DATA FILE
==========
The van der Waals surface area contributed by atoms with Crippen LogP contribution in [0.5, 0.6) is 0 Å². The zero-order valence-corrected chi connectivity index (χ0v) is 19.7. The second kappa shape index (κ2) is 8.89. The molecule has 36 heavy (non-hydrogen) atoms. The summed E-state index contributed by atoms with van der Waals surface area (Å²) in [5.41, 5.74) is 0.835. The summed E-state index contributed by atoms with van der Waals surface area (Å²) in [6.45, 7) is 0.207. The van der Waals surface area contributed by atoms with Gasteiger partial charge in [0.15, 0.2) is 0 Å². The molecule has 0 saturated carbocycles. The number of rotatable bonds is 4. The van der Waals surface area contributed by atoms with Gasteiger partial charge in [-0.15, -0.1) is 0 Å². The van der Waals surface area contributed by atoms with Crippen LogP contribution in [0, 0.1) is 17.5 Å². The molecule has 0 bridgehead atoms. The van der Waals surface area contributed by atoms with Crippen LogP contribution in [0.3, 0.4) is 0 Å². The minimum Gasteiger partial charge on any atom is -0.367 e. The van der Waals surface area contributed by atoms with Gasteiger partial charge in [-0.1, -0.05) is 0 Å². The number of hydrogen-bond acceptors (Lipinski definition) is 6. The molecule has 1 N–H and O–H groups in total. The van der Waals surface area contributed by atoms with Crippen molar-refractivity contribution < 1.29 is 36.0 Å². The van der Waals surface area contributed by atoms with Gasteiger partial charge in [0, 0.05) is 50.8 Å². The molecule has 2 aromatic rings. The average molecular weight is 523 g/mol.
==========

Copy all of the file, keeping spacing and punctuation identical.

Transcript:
The van der Waals surface area contributed by atoms with Crippen LogP contribution in [0.5, 0.6) is 0 Å². The zero-order valence-corrected chi connectivity index (χ0v) is 19.7. The second kappa shape index (κ2) is 8.89. The molecule has 36 heavy (non-hydrogen) atoms. The summed E-state index contributed by atoms with van der Waals surface area (Å²) in [5.41, 5.74) is 0.835. The summed E-state index contributed by atoms with van der Waals surface area (Å²) in [6.45, 7) is 0.207. The van der Waals surface area contributed by atoms with Gasteiger partial charge in [0.15, 0.2) is 0 Å². The molecule has 0 saturated carbocycles. The number of rotatable bonds is 4. The van der Waals surface area contributed by atoms with Gasteiger partial charge in [-0.15, -0.1) is 0 Å². The van der Waals surface area contributed by atoms with Crippen LogP contribution in [0, 0.1) is 17.5 Å². The molecule has 0 bridgehead atoms. The van der Waals surface area contributed by atoms with Crippen LogP contribution in [0.3, 0.4) is 0 Å². The minimum Gasteiger partial charge on any atom is -0.367 e. The van der Waals surface area contributed by atoms with Gasteiger partial charge in [-0.1, -0.05) is 0 Å². The number of hydrogen-bond acceptors (Lipinski definition) is 6. The molecule has 1 N–H and O–H groups in total. The van der Waals surface area contributed by atoms with Crippen molar-refractivity contribution < 1.29 is 36.0 Å². The van der Waals surface area contributed by atoms with Gasteiger partial charge in [0, 0.05) is 50.8 Å². The molecule has 2 aromatic rings. The average molecular weight is 523 g/mol.